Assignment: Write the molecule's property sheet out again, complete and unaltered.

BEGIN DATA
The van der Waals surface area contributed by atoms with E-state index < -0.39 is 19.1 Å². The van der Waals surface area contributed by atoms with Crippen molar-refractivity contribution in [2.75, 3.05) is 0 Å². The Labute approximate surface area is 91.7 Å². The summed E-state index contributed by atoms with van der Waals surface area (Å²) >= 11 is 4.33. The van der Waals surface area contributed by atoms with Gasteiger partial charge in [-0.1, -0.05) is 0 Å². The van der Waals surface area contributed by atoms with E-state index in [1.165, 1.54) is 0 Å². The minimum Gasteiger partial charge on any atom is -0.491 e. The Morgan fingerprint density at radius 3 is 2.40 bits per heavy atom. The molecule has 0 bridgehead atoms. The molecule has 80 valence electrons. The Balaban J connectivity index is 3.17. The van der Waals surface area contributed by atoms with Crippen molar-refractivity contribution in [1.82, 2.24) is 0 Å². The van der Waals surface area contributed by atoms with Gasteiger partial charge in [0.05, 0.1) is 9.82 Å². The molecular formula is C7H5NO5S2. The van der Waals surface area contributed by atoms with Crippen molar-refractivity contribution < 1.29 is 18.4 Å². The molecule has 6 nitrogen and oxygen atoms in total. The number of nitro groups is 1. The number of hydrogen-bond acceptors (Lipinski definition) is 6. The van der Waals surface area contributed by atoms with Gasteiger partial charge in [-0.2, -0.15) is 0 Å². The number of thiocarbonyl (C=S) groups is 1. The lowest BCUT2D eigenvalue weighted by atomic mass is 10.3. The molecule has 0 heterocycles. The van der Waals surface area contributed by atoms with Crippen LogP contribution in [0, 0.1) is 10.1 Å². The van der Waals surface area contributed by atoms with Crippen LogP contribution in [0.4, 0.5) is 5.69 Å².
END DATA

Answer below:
The van der Waals surface area contributed by atoms with E-state index < -0.39 is 19.1 Å². The van der Waals surface area contributed by atoms with Crippen molar-refractivity contribution in [2.75, 3.05) is 0 Å². The Labute approximate surface area is 91.7 Å². The summed E-state index contributed by atoms with van der Waals surface area (Å²) >= 11 is 4.33. The van der Waals surface area contributed by atoms with Gasteiger partial charge in [-0.1, -0.05) is 0 Å². The van der Waals surface area contributed by atoms with E-state index in [1.165, 1.54) is 0 Å². The minimum Gasteiger partial charge on any atom is -0.491 e. The Morgan fingerprint density at radius 3 is 2.40 bits per heavy atom. The molecule has 0 bridgehead atoms. The molecule has 80 valence electrons. The Balaban J connectivity index is 3.17. The van der Waals surface area contributed by atoms with Crippen molar-refractivity contribution in [1.82, 2.24) is 0 Å². The van der Waals surface area contributed by atoms with Gasteiger partial charge in [0.05, 0.1) is 9.82 Å². The molecular formula is C7H5NO5S2. The van der Waals surface area contributed by atoms with Crippen molar-refractivity contribution < 1.29 is 18.4 Å². The molecule has 6 nitrogen and oxygen atoms in total. The number of nitro groups is 1. The number of hydrogen-bond acceptors (Lipinski definition) is 6. The van der Waals surface area contributed by atoms with Gasteiger partial charge in [-0.2, -0.15) is 0 Å². The number of thiocarbonyl (C=S) groups is 1. The lowest BCUT2D eigenvalue weighted by atomic mass is 10.3. The molecule has 0 heterocycles. The van der Waals surface area contributed by atoms with Crippen LogP contribution in [0, 0.1) is 10.1 Å². The van der Waals surface area contributed by atoms with Crippen LogP contribution in [0.4, 0.5) is 5.69 Å².